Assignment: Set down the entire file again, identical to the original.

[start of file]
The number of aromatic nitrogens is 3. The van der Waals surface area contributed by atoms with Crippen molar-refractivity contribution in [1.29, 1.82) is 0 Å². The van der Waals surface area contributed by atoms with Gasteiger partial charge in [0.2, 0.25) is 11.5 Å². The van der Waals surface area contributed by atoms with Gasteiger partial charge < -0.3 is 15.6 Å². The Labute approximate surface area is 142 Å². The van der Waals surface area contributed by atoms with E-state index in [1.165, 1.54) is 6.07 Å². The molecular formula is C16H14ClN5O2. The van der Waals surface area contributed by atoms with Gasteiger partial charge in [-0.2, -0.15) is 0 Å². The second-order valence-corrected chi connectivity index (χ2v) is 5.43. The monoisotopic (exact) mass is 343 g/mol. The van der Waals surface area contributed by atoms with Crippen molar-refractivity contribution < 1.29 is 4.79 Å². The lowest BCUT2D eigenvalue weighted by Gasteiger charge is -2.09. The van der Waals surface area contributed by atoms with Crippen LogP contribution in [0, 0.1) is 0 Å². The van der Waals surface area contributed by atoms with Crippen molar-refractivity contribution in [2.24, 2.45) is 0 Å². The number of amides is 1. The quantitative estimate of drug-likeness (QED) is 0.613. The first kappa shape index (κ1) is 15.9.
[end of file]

The number of aromatic nitrogens is 3. The van der Waals surface area contributed by atoms with Crippen molar-refractivity contribution in [1.29, 1.82) is 0 Å². The van der Waals surface area contributed by atoms with Gasteiger partial charge in [0.2, 0.25) is 11.5 Å². The van der Waals surface area contributed by atoms with Gasteiger partial charge < -0.3 is 15.6 Å². The Labute approximate surface area is 142 Å². The van der Waals surface area contributed by atoms with E-state index in [1.165, 1.54) is 6.07 Å². The molecular formula is C16H14ClN5O2. The van der Waals surface area contributed by atoms with Gasteiger partial charge in [-0.2, -0.15) is 0 Å². The second-order valence-corrected chi connectivity index (χ2v) is 5.43. The monoisotopic (exact) mass is 343 g/mol. The van der Waals surface area contributed by atoms with Crippen molar-refractivity contribution < 1.29 is 4.79 Å². The lowest BCUT2D eigenvalue weighted by Gasteiger charge is -2.09. The van der Waals surface area contributed by atoms with Crippen LogP contribution in [0, 0.1) is 0 Å². The van der Waals surface area contributed by atoms with Crippen molar-refractivity contribution in [2.24, 2.45) is 0 Å². The number of amides is 1. The quantitative estimate of drug-likeness (QED) is 0.613. The first kappa shape index (κ1) is 15.9.